In Philadelphia, a Mass Shooting Leaves Five Dead

In a neighborhood where violence is not uncommon, witnesses described an intense barrage. A suspect has been taken into custody.

Maybe this Fourth of July would be different. The gun violence that has plagued Philadelphia has been inching down, steadily. Perhaps Independence Day would pass without the bloodshed that has marred it in recent years.

But sometime after 8 p.m. on the eve of the Fourth, in a neighborhood in southwest Philadelphia, someone dressed in a ski mask and body armor opened fire on a street, and bringing any sense of festivity in the neighborhood to a horrifying end.

The shooter, using an assault-style rifle, killed five people, ages 15 to 59, and wounded two others, firing seemingly at random, hitting a car carrying a family on their way home and those simply walking by, the police said. Officers arrived to find what they described as “an extensive scene” of carnage, and after a chase into an alley, took a person into custody.

The person arrested, Kimbrady Carriker, is being charged with more than 30 counts, including murder, attempted murder and assault, the district attorney’s office said.

In initial reports, police described the suspect as a 40-year-old male, but authorities later clarified that they were unsure of the suspect’s gender identity and in a news conference on Tuesday used the pronouns “they/them.”

While so much of Philadelphia’s gun violence is driven by arguments and retaliation, the shooter in this case appeared to be firing aimlessly, according to Larry Krasner, the Philadelphia district attorney.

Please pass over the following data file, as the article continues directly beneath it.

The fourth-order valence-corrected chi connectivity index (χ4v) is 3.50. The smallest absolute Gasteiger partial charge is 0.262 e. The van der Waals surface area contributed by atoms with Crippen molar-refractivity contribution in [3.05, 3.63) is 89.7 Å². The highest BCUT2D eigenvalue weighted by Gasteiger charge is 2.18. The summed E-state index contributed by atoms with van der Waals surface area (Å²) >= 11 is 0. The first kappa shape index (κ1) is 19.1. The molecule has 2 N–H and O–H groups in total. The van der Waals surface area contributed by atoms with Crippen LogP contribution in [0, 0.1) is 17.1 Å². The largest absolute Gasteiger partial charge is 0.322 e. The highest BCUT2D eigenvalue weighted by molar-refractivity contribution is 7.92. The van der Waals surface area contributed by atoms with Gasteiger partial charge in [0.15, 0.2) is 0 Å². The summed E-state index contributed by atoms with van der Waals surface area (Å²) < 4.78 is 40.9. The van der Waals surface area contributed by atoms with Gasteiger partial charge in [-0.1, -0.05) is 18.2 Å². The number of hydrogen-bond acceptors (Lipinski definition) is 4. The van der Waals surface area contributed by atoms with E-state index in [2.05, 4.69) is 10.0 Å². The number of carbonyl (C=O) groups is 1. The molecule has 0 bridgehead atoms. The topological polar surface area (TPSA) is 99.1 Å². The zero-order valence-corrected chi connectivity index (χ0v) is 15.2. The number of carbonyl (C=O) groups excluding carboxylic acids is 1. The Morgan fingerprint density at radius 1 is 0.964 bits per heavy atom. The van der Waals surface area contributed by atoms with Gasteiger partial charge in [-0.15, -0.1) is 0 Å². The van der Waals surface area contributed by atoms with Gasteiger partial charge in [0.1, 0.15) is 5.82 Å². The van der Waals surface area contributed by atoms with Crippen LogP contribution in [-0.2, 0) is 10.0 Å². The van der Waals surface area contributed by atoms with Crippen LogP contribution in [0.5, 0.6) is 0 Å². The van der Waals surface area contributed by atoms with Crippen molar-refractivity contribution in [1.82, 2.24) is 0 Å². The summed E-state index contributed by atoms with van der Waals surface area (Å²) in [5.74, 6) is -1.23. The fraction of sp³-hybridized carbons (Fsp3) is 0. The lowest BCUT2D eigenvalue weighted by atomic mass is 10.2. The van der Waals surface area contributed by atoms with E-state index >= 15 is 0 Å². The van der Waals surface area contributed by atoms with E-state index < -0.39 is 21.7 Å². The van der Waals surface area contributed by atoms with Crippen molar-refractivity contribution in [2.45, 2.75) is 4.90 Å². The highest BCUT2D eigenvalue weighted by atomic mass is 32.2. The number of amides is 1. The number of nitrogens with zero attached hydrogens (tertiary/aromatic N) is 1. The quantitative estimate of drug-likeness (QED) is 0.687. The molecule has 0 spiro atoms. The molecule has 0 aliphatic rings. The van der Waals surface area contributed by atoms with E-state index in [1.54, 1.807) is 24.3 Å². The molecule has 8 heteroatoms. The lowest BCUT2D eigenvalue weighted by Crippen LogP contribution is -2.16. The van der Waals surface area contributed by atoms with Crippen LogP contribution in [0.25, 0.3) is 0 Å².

“At first look, it seems to bear the characteristics of a lot of random mass shootings that occur in the United States,” he said in an interview on 56th Street in the Kingsessing neighborhood where the shooting took place, adding, “This does not appear to be a whole bunch of people who knew each other very well.”

The five who were killed were Lashyd Merritt, 20; Dymir Stanton, 29; Ralph Moralis, 59, Dajuan Brown, 15, and Joseph Wamah, Jr., 31. Two children, aged 2 and 13, were hospitalized with injuries and were in stable condition.

A woman cleans up a sidewalk with a hose.
A neighbor cleaned up blood spatter near the corner of South 56th Street and Chester Avenue, where the shooting occurred the night before.Credit…Rachel Wisniewski for The New York Times

In a neighborhood where hearing gunshots is not uncommon, witnesses said the volume and length of the barrage was striking. About 50 spent shell casings were found at the crime scene, which covered a two-block by four-block area, authorities said.

On Tuesday morning, Theo James, 25, said that he had seen the shooter and heard gunfire unlike any he had heard before: “The shots sounded like this was a military base here on the corner.”

The shooter, he said, appeared to be firing at people at random. “He was chasing people around,” Mr. James said.